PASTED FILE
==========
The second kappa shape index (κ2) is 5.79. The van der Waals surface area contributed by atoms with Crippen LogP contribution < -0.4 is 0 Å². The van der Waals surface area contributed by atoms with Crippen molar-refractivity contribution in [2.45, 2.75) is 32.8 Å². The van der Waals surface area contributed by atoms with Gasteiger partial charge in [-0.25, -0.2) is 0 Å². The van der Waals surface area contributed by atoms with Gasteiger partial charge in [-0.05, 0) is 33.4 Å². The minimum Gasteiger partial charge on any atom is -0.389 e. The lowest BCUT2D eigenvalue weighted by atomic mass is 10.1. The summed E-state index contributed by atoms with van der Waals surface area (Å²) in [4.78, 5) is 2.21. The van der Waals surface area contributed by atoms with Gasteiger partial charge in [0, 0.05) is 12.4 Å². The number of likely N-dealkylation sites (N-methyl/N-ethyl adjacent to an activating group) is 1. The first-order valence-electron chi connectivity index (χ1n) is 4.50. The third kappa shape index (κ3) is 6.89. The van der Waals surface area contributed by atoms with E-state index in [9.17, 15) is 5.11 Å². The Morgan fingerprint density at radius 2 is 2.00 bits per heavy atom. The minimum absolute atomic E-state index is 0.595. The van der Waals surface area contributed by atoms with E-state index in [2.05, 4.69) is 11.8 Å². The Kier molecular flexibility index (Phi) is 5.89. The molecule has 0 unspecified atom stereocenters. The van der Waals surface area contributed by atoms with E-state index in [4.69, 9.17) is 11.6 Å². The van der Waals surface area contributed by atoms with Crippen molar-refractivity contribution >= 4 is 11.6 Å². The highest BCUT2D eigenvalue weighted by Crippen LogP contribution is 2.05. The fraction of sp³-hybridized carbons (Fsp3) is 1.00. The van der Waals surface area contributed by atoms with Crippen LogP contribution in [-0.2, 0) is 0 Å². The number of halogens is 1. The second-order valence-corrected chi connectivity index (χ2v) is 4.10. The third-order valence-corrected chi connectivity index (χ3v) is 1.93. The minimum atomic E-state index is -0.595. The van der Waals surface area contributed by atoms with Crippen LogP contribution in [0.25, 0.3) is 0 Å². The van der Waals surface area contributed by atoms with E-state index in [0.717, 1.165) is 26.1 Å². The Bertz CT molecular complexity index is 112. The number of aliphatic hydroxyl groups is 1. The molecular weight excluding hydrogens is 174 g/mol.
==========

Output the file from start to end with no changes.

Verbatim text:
The second kappa shape index (κ2) is 5.79. The van der Waals surface area contributed by atoms with Crippen LogP contribution < -0.4 is 0 Å². The van der Waals surface area contributed by atoms with Crippen molar-refractivity contribution in [2.45, 2.75) is 32.8 Å². The van der Waals surface area contributed by atoms with Gasteiger partial charge in [-0.25, -0.2) is 0 Å². The van der Waals surface area contributed by atoms with Gasteiger partial charge in [-0.05, 0) is 33.4 Å². The minimum Gasteiger partial charge on any atom is -0.389 e. The lowest BCUT2D eigenvalue weighted by atomic mass is 10.1. The summed E-state index contributed by atoms with van der Waals surface area (Å²) in [4.78, 5) is 2.21. The van der Waals surface area contributed by atoms with Gasteiger partial charge in [0, 0.05) is 12.4 Å². The number of likely N-dealkylation sites (N-methyl/N-ethyl adjacent to an activating group) is 1. The first-order valence-electron chi connectivity index (χ1n) is 4.50. The third kappa shape index (κ3) is 6.89. The van der Waals surface area contributed by atoms with E-state index in [9.17, 15) is 5.11 Å². The Morgan fingerprint density at radius 2 is 2.00 bits per heavy atom. The minimum absolute atomic E-state index is 0.595. The van der Waals surface area contributed by atoms with E-state index in [2.05, 4.69) is 11.8 Å². The Kier molecular flexibility index (Phi) is 5.89. The molecule has 0 unspecified atom stereocenters. The van der Waals surface area contributed by atoms with E-state index in [4.69, 9.17) is 11.6 Å². The van der Waals surface area contributed by atoms with Crippen molar-refractivity contribution >= 4 is 11.6 Å². The highest BCUT2D eigenvalue weighted by Crippen LogP contribution is 2.05. The fraction of sp³-hybridized carbons (Fsp3) is 1.00. The van der Waals surface area contributed by atoms with Crippen LogP contribution in [-0.2, 0) is 0 Å². The number of halogens is 1. The second-order valence-corrected chi connectivity index (χ2v) is 4.10. The third-order valence-corrected chi connectivity index (χ3v) is 1.93. The minimum atomic E-state index is -0.595. The van der Waals surface area contributed by atoms with Crippen LogP contribution in [0.25, 0.3) is 0 Å². The van der Waals surface area contributed by atoms with E-state index in [0.717, 1.165) is 26.1 Å². The Bertz CT molecular complexity index is 112. The number of aliphatic hydroxyl groups is 1. The molecular weight excluding hydrogens is 174 g/mol.